1Division of Experimental Clinical Research, Department of Clinical Research and Veterinary Public Health, Vetsuisse Faculty, University of Bern, Switzerland; 2Graduate School for Cellular and Biomedical Sciences, University of Bern, Switzerland; 3Institute of Veterinary Bacteriology, Department of Infectious Diseases and Pathobiology, Vetsuisse Faculty, University of Bern, Switzerland

Listeriosis, responsible of important clinical outbreaks in farm animals and caused by Listeria (L.) monocytogenes is associated with hypervirulence factors from strains present in lineage I, isolated from animal outbreaks, infections and rhombencephalitis and not in lineage II, isolated from the environment and food.

In this study we aim to investigate candidate virulence genes that have been identified by comparative genomics of lineage I and II strains. Seven genes were identified that were present in lineage I strains but not in lineage II. These genes were present in rhombencephalitis strains from lineage I. The proteins encoded by two of the genes are LPXTG motif-containing cell wall-anchored proteins. The impact of these genes on cellular infection was assessed by testing respective deletion mutants of a parental strain from rhombencephalitis in the gentamicin protection assay using CNS derived cell lines (Bovine organotypic brain-slice culture and fetal bovine brain cells) versus non-CNS derived cell lines (Bovine macrophage cell line, the human colon adenocarcinoma cell line and the bovine caruncular epithelial cell line) that represent the various target cells/tissues of L. monocytogenes.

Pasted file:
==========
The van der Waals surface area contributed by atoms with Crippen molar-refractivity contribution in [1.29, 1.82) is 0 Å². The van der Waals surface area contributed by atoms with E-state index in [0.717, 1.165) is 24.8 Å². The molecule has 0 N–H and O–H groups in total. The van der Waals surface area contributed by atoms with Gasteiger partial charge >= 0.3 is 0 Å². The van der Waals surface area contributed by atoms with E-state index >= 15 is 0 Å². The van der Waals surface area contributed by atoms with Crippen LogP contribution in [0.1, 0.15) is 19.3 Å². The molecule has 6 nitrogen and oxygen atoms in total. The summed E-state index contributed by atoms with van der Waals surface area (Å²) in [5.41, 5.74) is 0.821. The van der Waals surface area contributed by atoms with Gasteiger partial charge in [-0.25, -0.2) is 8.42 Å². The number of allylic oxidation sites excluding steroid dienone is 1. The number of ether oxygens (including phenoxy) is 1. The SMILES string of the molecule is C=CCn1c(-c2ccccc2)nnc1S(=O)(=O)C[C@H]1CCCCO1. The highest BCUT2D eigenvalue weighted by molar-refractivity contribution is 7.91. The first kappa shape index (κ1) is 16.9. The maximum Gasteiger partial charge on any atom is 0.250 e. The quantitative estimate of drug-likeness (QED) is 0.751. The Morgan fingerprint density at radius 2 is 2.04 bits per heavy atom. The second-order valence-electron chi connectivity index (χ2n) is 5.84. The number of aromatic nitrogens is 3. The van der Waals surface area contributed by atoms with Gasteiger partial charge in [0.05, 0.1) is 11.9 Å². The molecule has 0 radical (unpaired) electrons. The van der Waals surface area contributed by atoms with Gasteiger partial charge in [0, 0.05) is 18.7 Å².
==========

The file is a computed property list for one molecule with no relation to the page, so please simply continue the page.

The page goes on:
Our current results show that deletion of those two genes does not affect invasion of phagocytic cells (Bovine macrophage cell line) and non-phagocytic cells (Human colon adenocarcinoma cell line, Caco-2) and intracellular replication in comparison to the wild type strain. These preliminary data indicate that those two genes are not involved in the hypervirulence of lineage I strains. However, the effect of those genes and the others on the infection of other cell types remains to be assessed.

IL-33/ST2 Signaling Promotes the Proliferation of AML1/ETO Leukemic Stem Cells

Pascal Näf1, Ramin Radpour1, Carsten Riether1,2, Adrian Franz Ochsenbein1,2